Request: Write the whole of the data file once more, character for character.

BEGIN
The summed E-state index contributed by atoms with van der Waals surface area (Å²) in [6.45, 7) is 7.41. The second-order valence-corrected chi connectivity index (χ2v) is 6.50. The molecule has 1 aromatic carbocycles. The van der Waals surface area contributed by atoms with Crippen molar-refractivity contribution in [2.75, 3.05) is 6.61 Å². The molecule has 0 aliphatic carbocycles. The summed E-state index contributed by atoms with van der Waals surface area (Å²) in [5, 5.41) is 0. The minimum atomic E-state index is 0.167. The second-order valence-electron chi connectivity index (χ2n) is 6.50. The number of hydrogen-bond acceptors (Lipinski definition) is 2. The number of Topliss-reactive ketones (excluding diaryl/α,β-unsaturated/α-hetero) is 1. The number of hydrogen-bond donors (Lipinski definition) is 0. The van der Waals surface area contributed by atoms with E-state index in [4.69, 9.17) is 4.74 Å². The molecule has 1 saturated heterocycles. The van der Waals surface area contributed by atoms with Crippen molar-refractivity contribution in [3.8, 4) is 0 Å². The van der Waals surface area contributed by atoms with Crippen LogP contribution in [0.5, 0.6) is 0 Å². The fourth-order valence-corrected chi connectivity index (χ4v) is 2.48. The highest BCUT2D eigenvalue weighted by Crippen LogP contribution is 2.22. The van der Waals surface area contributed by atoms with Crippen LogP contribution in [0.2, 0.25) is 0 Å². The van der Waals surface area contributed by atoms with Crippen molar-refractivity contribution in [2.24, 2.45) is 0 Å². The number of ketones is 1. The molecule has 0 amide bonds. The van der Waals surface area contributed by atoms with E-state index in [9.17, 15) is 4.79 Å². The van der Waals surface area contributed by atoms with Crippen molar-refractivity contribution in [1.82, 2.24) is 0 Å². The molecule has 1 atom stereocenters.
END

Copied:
The summed E-state index contributed by atoms with van der Waals surface area (Å²) in [6.45, 7) is 7.41. The second-order valence-corrected chi connectivity index (χ2v) is 6.50. The molecule has 1 aromatic carbocycles. The van der Waals surface area contributed by atoms with Crippen molar-refractivity contribution in [2.75, 3.05) is 6.61 Å². The molecule has 0 aliphatic carbocycles. The summed E-state index contributed by atoms with van der Waals surface area (Å²) in [5, 5.41) is 0. The minimum atomic E-state index is 0.167. The second-order valence-electron chi connectivity index (χ2n) is 6.50. The number of hydrogen-bond acceptors (Lipinski definition) is 2. The number of Topliss-reactive ketones (excluding diaryl/α,β-unsaturated/α-hetero) is 1. The number of hydrogen-bond donors (Lipinski definition) is 0. The van der Waals surface area contributed by atoms with E-state index in [4.69, 9.17) is 4.74 Å². The molecule has 1 saturated heterocycles. The van der Waals surface area contributed by atoms with Crippen molar-refractivity contribution in [3.8, 4) is 0 Å². The van der Waals surface area contributed by atoms with Crippen LogP contribution in [0.5, 0.6) is 0 Å². The fourth-order valence-corrected chi connectivity index (χ4v) is 2.48. The highest BCUT2D eigenvalue weighted by Crippen LogP contribution is 2.22. The van der Waals surface area contributed by atoms with Crippen LogP contribution in [0.2, 0.25) is 0 Å². The van der Waals surface area contributed by atoms with Crippen molar-refractivity contribution in [2.24, 2.45) is 0 Å². The number of ketones is 1. The molecule has 0 amide bonds. The van der Waals surface area contributed by atoms with E-state index in [9.17, 15) is 4.79 Å². The van der Waals surface area contributed by atoms with Crippen molar-refractivity contribution in [1.82, 2.24) is 0 Å². The molecule has 1 atom stereocenters.